Weeks before summer break is set to end for millions of Texas public school students, the state still doesn’t have final rules on how schools should reopen this fall, and the picture grew only slightly less murky Wednesday.
Schools in Houston, the state’s largest district, announced they will start the fall semester later than usual and expect students to spend at least six weeks learning virtually before possibly bringing some back into classrooms. The state made clear that it won’t financially penalize districts that don’t open for in-person classes within three weeks of starting their school year if a local public health agency orders classrooms to remain closed.
And amid the evolving reopening turmoil, several hundred teachers protested outside the state Capitol on Wednesday, demanding that their safety be taken into account.
Last week, the state’s education agency said all schools must offer in-person instruction for all students who want it this fall, allowing districts a transition period of just three weeks at the start of the year to hold classes virtually and get safety plans in place. It didn’t take long for them to rethink the initial approach, as COVID-19 cases, hospitalizations and deaths continue to surge across the state.
The conflicting mandates pingponging between state and local officials are frustrating many parents, students and teachers trying to plan for a fall semester during a raging pandemic. In the middle of the confusion, school superintendents are crafting their own plans for reopening this fall, sometimes going against established state guidance.
For example, all 209,000 students in the Houston Independent School District will start the year with six weeks of virtual classes right after Labor Day, interim Superintendent Grenita Lathan announced Wednesday. But even that plan is subject to change if state or local officials issue other guidance overruling it.
“We’re doing what’s best based on the data available in our community,“ Lathan said at a press conference. Houston ISD parents can also opt out of in-person instruction for the fall semester and the school year.
Public health officials warn that reopening school buildings in areas with a lot of community spread will exacerbate the virus’ impact. Harris County’s public health officials have not issued a mandate to keep classrooms closed, but several other cities have, including El Paso, Austin and Laredo. Those districts will continue to receive state funding as long as they offer remote instruction for all students.
More and more districts across the state are pushing their start dates back later into August or September and choosing to stay entirely virtual for at least the first few weeks.
Parents are starting to make decisions on whether to opt out of in-person instruction for the grading period or school year with limited information and looming deadlines. A recent University of Texas and Texas Politics Project poll showed that 65% of Texans said it was unsafe for children to go back to school.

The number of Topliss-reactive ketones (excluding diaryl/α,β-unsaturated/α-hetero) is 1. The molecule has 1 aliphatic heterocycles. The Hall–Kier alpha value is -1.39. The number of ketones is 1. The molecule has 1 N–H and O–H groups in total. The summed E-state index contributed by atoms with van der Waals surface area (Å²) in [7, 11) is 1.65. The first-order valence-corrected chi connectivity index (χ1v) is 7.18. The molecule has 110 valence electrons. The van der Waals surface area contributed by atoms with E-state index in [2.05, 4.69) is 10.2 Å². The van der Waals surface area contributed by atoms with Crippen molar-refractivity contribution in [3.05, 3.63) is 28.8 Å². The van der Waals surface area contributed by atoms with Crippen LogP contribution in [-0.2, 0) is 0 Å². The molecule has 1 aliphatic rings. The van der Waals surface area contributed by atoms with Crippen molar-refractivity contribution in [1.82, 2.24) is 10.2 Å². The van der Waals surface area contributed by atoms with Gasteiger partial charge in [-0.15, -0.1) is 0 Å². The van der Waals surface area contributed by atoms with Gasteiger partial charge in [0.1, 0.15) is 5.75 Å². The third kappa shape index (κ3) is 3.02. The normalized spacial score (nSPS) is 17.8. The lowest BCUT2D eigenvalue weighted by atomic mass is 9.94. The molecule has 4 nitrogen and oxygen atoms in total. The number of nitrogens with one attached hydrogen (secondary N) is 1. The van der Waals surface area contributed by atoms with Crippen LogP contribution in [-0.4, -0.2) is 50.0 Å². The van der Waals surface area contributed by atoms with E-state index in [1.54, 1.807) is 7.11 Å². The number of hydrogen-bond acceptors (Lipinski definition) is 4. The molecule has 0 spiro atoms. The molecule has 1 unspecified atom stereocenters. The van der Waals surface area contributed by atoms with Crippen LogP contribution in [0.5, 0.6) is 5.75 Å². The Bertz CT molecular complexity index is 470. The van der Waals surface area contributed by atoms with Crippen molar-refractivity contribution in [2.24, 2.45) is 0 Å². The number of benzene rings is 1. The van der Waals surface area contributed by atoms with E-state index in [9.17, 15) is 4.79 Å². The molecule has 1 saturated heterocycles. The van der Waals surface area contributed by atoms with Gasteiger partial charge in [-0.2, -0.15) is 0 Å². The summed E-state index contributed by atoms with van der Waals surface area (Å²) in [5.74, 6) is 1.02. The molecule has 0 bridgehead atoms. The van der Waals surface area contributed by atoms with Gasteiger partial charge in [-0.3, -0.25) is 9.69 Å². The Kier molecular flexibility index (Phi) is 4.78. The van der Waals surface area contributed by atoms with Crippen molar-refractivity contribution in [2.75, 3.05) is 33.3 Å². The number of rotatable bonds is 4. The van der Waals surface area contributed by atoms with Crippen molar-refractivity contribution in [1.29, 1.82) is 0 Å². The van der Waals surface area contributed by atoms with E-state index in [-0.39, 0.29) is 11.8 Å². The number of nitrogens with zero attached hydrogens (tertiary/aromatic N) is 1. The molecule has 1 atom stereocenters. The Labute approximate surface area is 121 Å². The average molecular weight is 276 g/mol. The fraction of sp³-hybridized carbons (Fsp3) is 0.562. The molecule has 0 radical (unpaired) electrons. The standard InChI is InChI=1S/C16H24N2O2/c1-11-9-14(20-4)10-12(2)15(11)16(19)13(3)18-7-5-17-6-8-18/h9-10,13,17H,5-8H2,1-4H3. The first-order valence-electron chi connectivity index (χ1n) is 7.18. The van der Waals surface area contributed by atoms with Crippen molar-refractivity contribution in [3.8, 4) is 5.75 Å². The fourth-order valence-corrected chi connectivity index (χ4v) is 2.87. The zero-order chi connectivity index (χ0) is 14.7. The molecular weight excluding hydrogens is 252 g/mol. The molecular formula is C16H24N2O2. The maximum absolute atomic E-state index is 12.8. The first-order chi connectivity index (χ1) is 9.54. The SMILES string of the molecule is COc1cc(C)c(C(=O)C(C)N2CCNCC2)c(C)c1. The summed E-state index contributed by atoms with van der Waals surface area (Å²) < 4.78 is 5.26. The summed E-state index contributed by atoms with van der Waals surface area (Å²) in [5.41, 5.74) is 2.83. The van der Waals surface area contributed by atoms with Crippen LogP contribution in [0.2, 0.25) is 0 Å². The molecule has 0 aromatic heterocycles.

And teachers, among the loudest critics of reopening, have argued the state’s decision to mandate in-person classes puts their health on the line. State guidance allows parents to opt out of in-person learning but says little about how school districts should protect teachers and staff. Local teachers associations are encouraging their members to look for legal avenues to stay home, including resigning or retiring early, instead of being forced back into classrooms while cases are rising.
Jenny Peña, a middle school math teacher in Austin ISD, said teachers are protesting for the safety of everyone in a school community, including students, parents and staff. “We are being the voice of reason right now,” she said. “If you’ve never seen a child in a casket, I don’t recommend it. … I cannot recommend burying a student for something that was very preventable.”
Student leaders in Houston ISD, members of a districtwide student congress, have also been pushing the administration to keep school buildings closed, worried they could transmit the virus to teachers and staff. “I would never ever want to be a student and carry that weight upon my head and know I possibly could have gotten my fellow student or my fellow teacher ill, and they got their family member sick and their family member perished,” said Jennifer Hamad, a 17-year-old rising senior at Heights High School in Houston ISD.
They’re carrying out their own rolling survey of parents, teachers and students, which shows that more vulnerable parents, including those without child care and those struggling to feed their children, are more likely to send their children to school in person this fall.